Clark, Young Push for Child Care on College Campuses

Washington, D.C. -- Congresswoman Katherine Clark (D-MA) and Congressman Don Young (D-AK) introduced the Child Care Access Means Parents in Schools (CCAMPIS) Reauthorization Act. The bipartisan legislation increases access to on-campus child care for student parents. Parents seeking a degree to advance in their careers now account for 1 in 4 American college students. Despite the growing number of parents enrolled in postsecondary education programs, access to affordable on-campus child care services has dwindled since 2003. The CCAMPIS Act would help reverse this trend by reauthorizing and fully funding the only federal program that supports on-campus child care services. The act also supports on-campus child care for tribal colleges and universities.

“For millions of parents, the crippling costs of child care represent an end to the college education they need to learn their craft and earn bigger paychecks,” said Congresswoman Clark. “Increasing access to high quality child care creates a stronger workforce and a stronger economy in which more families have a shot at success.”

“I am pleased to support this bill.  For Congress to uphold the federal trust responsibility to our first peoples, we must ensure that Alaska Natives and American Indians have a fair chance to obtain a quality education. The reality is that too many will not have an opportunity to do so if not for legislation like this,” said Congressman Young. “These funds will be vital to making sure tribal colleges and universities can support students who are raising children of their own. This is particularly critical in Alaska where access to affordable, high-quality childcare is often limited.”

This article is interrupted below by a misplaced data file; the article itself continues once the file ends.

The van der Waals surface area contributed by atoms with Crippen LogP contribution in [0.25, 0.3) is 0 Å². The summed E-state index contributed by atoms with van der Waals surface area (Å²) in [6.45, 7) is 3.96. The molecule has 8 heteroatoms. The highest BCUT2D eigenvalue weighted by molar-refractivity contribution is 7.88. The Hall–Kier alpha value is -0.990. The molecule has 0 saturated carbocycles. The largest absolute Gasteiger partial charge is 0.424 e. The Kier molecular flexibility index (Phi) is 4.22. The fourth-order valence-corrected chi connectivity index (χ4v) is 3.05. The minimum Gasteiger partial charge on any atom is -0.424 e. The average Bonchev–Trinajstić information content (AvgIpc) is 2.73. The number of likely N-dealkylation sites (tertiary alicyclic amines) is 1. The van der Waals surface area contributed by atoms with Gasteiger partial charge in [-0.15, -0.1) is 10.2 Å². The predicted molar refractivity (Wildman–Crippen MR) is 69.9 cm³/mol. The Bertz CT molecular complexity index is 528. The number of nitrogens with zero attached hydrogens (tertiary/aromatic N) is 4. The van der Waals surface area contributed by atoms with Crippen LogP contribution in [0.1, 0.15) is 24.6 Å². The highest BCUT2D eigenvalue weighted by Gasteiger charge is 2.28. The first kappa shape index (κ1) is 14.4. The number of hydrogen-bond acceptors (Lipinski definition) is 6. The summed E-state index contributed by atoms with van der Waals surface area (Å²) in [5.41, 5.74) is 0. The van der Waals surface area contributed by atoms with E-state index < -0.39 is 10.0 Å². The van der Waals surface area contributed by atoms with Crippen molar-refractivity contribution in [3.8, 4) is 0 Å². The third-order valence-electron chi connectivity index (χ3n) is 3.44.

Student parents already graduate with much higher levels of debt compared to non-parent students because financial aid offerings do not cover the full cost of their educations by leaving out child care. Over the last 15 years, the number of parents enrolled in college has grown by 50 percent while on-campus childcare facilities have closed and services have been dropped. This leaves student parents in a financial bind as they face exorbitant education costs and a lack of options for safe and affordable child care on their schools’ campuses.

The new proposal would permanently reauthorize the U.S. Department of Education’s CCAMPIS program at a funding level of $67 million per year and require the Department of Education to work with stakeholders to strengthen oversight and data collection. Lastly, this legislation would, for the first time, direct the Department of Education’s Office of Postsecondary Education to establish a plan for how the Department can better serve and support the unique needs of the 4.8 million student parents in the U.S. President Trump has proposed elimination of the CCAMPIS program.

Members of the Student Parent Policy Working Group, which consists of nearly 20 leading national child care and higher education advocacy groups, have endorsed the Clark-Young CCAMPIS Reauthorization Act, as have partner organizations including Access and Success, St. Catherine University, the American Indian Higher Education Consortium, Adult & Nontraditional Student Center at Austin Peay State University, American Association of University Women, Center for Law and Social Policy (CLASP), Child Care Aware® of America, Clearinghouse on Women’s Issues, Colorado Center on Law and Policy, Endicott College, Feminist Majority Foundation, National Center for Student Parent Programs, National Organization for Women, National Women’s Law Center (NWLC), Partners for Education at Berea College, Services for Students with Children, Portland State University, Women Employed, and Young Invincibles.